Was wartime rationing key to healthier lifestyle?

Customers queue up for sugar during wartime rationing in 1943. Picture: PA

Customers queue up for sugar during wartime rationing in 1943. Picture: PA

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THE anticipation was torture. The slow removal of the wrapping paper, the glint of the knife, the precise measuring and then, finally, the jostling to be first as Millie Gray’s mother presented eight perfectly equal pieces of Mars Bar to her thrilled children.

“We got a slice each,” recalls Millie. “And if it was your turn to get one of the chocolate coated end bits . . . oh my goodness!”

It was, of course, an era when sweets really were treats and even foods we now take for granted like meat, dairy products and eggs were carefully rationed so everyone received their fair share – and not a bit more.

For Leither Millie, now 80, the wartime rationing was a way of life and one which, as modern obesity rates and diabetes cases soar, increasingly seems a far healthier option.

Sixty years ago when Millie was barely out of her teens, the average woman stood 5ft 2ins tall, tipped the scales at a healthy 9st 10lb and was a neat size 12 with a trim 27ins waist. According to the most recent UK National Sizing Survey, women now average a size 16, are around 5ft 4ins tall and weigh in at 10st 3lb. That neat waist is long gone – today our waists have expanded by seven inches.

Men haven’t fared much better. In the 1960s, just one per cent of men in the UK were classed as obese, today the figure has leapt to 23 per cent.

And, worryingly, the latest statistics predict more than half of all school-aged children will be obese by 2020.

Our changing lifestyles have played a part – but many believe the days of food rationing were key to keeping our waistlines in check.

And faced with rising levels of Type 2 diabetes, heart disease and weight and life-style related conditions, could it be that our next favourite fad diet is the one based around granny’s ration book?

Millie, of Hamilton Drive, the author of a series of novels based around Leith life of years gone by, remembers clearly the days when mealtimes revolved around her mum’s ration book, fresh garden produce and the endless plates of soup.

She believes it was a far healthier lifestyle than today’s sweet-guzzling, wine-drinking, junk-food chomping generation.

“We were a nation of soup makers,” she recalls. “Anything that was lying around was turned into soup. Potatoes and herring were cheap so they were turned into tattie and herring soup. We had porridge every morning, without sugar. That kept you going until dinner time – the main meal of the day was at lunch time.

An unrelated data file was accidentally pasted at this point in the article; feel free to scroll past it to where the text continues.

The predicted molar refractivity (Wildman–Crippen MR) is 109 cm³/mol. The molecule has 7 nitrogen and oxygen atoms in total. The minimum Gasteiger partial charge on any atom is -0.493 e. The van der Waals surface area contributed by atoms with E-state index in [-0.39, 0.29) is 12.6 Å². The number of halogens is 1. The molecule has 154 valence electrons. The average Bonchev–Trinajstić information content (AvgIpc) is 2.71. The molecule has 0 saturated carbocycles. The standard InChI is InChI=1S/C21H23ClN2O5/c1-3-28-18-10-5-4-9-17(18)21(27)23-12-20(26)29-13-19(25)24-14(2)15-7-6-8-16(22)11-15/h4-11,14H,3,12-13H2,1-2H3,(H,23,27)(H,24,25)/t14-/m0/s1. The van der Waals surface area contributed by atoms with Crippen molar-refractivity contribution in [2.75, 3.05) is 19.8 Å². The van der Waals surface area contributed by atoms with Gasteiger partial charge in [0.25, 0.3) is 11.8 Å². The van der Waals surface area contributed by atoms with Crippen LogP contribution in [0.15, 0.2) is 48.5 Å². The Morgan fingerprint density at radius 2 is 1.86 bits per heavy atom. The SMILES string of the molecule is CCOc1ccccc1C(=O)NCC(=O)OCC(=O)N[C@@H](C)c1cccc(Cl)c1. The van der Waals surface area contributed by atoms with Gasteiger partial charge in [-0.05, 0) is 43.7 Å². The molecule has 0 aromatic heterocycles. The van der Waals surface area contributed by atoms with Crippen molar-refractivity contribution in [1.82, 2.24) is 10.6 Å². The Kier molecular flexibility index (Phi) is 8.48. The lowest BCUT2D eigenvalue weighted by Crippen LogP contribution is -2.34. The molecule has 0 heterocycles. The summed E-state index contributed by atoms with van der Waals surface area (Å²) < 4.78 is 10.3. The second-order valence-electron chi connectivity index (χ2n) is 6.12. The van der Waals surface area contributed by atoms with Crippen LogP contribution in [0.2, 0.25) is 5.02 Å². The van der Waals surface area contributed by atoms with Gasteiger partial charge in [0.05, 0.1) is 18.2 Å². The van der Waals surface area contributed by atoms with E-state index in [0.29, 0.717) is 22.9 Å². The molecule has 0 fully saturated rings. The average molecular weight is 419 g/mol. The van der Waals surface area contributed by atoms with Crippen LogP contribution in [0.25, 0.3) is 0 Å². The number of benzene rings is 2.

“Then tea was just something light, which meant you worked off the calories you ate during the day. You didn’t buy what you didn’t need and the food you ate tended to fill you.”

It wasn’t all healthy though. Minnie recalls a tea consisting of bread smothered in dripping which would horrify today’s dieticians. And the rhubarb stalks dipped into a bag of sugar would have today’s dentists reeling in horror. Nevertheless the ration book food policy resulted in a drop in the incidence of heart and other chronic diseases.

Meat, recalls Minnie, was served in much smaller portions than today’s loaded plates: “If we were having mince and tatties, there was usually more potato than mince. And I remember my mum making fishcakes which had only a tiny bit of fish in them but they still tasted lovely.”

Families bought only what they needed, and used every bit so there was no waste. The biggest differences, though, are in what we consume as treats today.

“Apples, pears and plums off the tree,” says Millie.

“There was no wee glass of wine, you’d be lucky to get Vimto at room temperature for a special occasion.”

• Minnie Gray’s latest novel is The Tangling of the Web, published by Black & White Publishing, £7.99.

How you can do it

DITCH THE MEAT: Under rationing, people ate very little meat. Too much red meat is linked with heart disease and cancer. Try just 70g daily.

COOK MORE: Processed food didn’t exist during the war, says Ayela Spiro, nutrition scientist at the British Nutrition Foundation. “People who cook more understand food better and have healthier diets.”

RATION SUGAR: Keep to a maximum of five teaspoons a day, but preferably less, as it has been linked to diabetes and cancers.

BUTTER UP: Experts now know fats play an important role in healthy eating.

GROW YOUR OWN: During the war, many people grew vegetables to fill the food gap.

EXERCISE MORE: Post war, only 15 per cent of UK people had a car. Walking kept them fit.